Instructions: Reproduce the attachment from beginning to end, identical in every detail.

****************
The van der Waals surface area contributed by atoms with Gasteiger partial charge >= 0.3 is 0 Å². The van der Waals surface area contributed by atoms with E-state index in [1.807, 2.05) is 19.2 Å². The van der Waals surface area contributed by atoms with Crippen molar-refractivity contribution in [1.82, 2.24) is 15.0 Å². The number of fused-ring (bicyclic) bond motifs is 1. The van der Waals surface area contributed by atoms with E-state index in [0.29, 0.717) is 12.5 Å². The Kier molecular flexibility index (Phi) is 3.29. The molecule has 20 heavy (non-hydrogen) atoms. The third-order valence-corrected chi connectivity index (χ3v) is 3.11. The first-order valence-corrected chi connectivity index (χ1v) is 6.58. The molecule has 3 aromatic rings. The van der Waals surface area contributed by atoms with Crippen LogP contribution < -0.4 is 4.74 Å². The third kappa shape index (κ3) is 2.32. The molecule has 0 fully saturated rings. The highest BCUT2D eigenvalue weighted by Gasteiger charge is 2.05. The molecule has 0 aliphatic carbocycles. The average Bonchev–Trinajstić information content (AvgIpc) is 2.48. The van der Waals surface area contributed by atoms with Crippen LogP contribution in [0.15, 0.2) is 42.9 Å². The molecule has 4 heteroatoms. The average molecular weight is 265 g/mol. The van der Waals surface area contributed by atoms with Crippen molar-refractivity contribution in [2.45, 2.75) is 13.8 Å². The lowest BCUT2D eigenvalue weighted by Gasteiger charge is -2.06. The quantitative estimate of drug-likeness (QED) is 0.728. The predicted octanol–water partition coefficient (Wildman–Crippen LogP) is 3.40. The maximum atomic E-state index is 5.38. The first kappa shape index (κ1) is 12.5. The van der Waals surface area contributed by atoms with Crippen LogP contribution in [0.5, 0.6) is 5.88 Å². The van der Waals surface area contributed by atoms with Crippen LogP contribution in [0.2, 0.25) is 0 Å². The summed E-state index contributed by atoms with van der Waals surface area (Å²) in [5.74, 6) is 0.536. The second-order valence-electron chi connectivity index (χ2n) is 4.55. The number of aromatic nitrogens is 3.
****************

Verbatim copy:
The van der Waals surface area contributed by atoms with Gasteiger partial charge >= 0.3 is 0 Å². The van der Waals surface area contributed by atoms with E-state index in [1.807, 2.05) is 19.2 Å². The van der Waals surface area contributed by atoms with Crippen molar-refractivity contribution in [1.82, 2.24) is 15.0 Å². The number of fused-ring (bicyclic) bond motifs is 1. The van der Waals surface area contributed by atoms with E-state index in [0.29, 0.717) is 12.5 Å². The Kier molecular flexibility index (Phi) is 3.29. The molecule has 20 heavy (non-hydrogen) atoms. The third-order valence-corrected chi connectivity index (χ3v) is 3.11. The first-order valence-corrected chi connectivity index (χ1v) is 6.58. The molecule has 3 aromatic rings. The van der Waals surface area contributed by atoms with Crippen LogP contribution < -0.4 is 4.74 Å². The third kappa shape index (κ3) is 2.32. The molecule has 0 fully saturated rings. The highest BCUT2D eigenvalue weighted by Gasteiger charge is 2.05. The molecule has 0 aliphatic carbocycles. The average Bonchev–Trinajstić information content (AvgIpc) is 2.48. The van der Waals surface area contributed by atoms with Crippen LogP contribution in [0.15, 0.2) is 42.9 Å². The molecule has 4 heteroatoms. The average molecular weight is 265 g/mol. The van der Waals surface area contributed by atoms with Crippen molar-refractivity contribution in [2.45, 2.75) is 13.8 Å². The lowest BCUT2D eigenvalue weighted by Gasteiger charge is -2.06. The quantitative estimate of drug-likeness (QED) is 0.728. The predicted octanol–water partition coefficient (Wildman–Crippen LogP) is 3.40. The maximum atomic E-state index is 5.38. The first kappa shape index (κ1) is 12.5. The van der Waals surface area contributed by atoms with Crippen LogP contribution in [0.5, 0.6) is 5.88 Å². The van der Waals surface area contributed by atoms with Crippen LogP contribution in [0.2, 0.25) is 0 Å². The summed E-state index contributed by atoms with van der Waals surface area (Å²) in [5.74, 6) is 0.536. The second-order valence-electron chi connectivity index (χ2n) is 4.55. The number of aromatic nitrogens is 3.